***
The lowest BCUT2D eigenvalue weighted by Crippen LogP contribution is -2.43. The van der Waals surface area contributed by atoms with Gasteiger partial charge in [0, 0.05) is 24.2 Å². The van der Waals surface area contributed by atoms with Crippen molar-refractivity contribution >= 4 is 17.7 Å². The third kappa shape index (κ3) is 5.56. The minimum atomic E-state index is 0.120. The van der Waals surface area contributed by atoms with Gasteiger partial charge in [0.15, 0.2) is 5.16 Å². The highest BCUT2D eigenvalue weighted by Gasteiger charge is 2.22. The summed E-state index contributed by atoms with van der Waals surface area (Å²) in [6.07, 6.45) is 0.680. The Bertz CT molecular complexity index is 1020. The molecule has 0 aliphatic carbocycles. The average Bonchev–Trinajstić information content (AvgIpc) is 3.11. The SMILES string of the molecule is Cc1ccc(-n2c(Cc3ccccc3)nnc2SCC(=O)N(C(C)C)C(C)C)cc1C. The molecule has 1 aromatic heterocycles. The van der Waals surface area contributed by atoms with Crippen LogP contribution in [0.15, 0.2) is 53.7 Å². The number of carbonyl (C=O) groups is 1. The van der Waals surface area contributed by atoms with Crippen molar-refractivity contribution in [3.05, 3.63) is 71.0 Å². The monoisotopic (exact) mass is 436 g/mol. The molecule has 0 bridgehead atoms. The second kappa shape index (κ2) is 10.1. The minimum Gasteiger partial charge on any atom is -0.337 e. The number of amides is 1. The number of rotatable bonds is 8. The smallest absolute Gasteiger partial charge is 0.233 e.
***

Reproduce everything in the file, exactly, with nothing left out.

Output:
The lowest BCUT2D eigenvalue weighted by Crippen LogP contribution is -2.43. The van der Waals surface area contributed by atoms with Gasteiger partial charge in [0, 0.05) is 24.2 Å². The van der Waals surface area contributed by atoms with Crippen molar-refractivity contribution >= 4 is 17.7 Å². The third kappa shape index (κ3) is 5.56. The minimum atomic E-state index is 0.120. The van der Waals surface area contributed by atoms with Gasteiger partial charge in [0.15, 0.2) is 5.16 Å². The highest BCUT2D eigenvalue weighted by Gasteiger charge is 2.22. The summed E-state index contributed by atoms with van der Waals surface area (Å²) in [6.07, 6.45) is 0.680. The Bertz CT molecular complexity index is 1020. The molecule has 0 aliphatic carbocycles. The average Bonchev–Trinajstić information content (AvgIpc) is 3.11. The SMILES string of the molecule is Cc1ccc(-n2c(Cc3ccccc3)nnc2SCC(=O)N(C(C)C)C(C)C)cc1C. The molecule has 1 aromatic heterocycles. The van der Waals surface area contributed by atoms with Crippen LogP contribution in [0.15, 0.2) is 53.7 Å². The number of carbonyl (C=O) groups is 1. The van der Waals surface area contributed by atoms with Crippen molar-refractivity contribution in [3.05, 3.63) is 71.0 Å². The monoisotopic (exact) mass is 436 g/mol. The molecule has 0 bridgehead atoms. The second kappa shape index (κ2) is 10.1. The minimum Gasteiger partial charge on any atom is -0.337 e. The number of amides is 1. The number of rotatable bonds is 8. The smallest absolute Gasteiger partial charge is 0.233 e.